Certain buildings, especially those situated along the main road outside of the complex, took a little less research as, gracefully, correct period photography exists of this road. However, it was still challenging to work out the details of entire buildings from single photographic angles and since a video is worth far more than a thousand words, I also created a SpeedModel video demonstrating the creation of one such building:

Fast forwarding quite a fair amount, it eventually came time to create the animation itself. The addition of a functional Vickers Vimy Hispano Suiza engine was an exciting, if complicated at the time, prospect; which ultimately paid off dividends in bringing up the overall production quality. The animation of the propeller was done by playing on the human eye’s nature when it comes to fast motion; instead of making the prop physically turn fast, I made it alternate direction randomly to give the appearance of high speed.


Smoke and dust was created using basic compositing in DaVinci Resolve; this proved far easier than creating it physically in the model.

Finally, I shipped the whole thing from C4D’s Physical Renderer into DaVinci Resolve for cutting and grading.  I went for an unsaturated, gritty feel while also trying to maintain the image beauty in objects such as flora and building texture. Depth of Field was achieved in-renderer; however, I also made some adjustments to focus and ratio in Resolve…there’s nothing worse than an image which looks ‘perfect’ and computerised, afterall! Topped off with a 35mil ‘fine’ grain, it was ready to be sent for approval.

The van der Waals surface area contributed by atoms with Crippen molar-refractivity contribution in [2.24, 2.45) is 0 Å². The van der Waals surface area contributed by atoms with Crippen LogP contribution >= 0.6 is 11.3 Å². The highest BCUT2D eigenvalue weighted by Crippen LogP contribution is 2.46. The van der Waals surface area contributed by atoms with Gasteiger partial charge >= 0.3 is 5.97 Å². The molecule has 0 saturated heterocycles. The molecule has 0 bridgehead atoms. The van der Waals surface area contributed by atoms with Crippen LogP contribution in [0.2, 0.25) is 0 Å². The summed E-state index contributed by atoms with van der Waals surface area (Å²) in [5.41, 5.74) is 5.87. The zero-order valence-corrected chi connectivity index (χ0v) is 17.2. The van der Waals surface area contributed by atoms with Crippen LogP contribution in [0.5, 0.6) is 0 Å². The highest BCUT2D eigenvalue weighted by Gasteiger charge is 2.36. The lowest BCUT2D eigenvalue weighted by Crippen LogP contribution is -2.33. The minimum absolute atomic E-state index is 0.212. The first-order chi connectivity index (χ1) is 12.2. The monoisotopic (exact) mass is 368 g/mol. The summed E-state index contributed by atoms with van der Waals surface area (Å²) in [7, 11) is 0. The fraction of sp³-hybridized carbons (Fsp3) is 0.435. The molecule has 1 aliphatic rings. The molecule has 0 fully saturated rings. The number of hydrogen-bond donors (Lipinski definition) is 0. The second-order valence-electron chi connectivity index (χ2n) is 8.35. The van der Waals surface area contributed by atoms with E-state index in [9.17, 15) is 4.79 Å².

Overall, the feel of the complex was achieved here using a mixture of scratch-made assets and models alongside real period plans and photography. The true factory itself may never be seen again, and it’s hugely unlikely another project such as this will be commissioned again; at least without our life time. So my closing thought is that this may well be the closest anybody will come to seeing the birthplace of British heavy bomber history…and that’s something really special.


All 3D Art is (C) Rob Nutter 2018.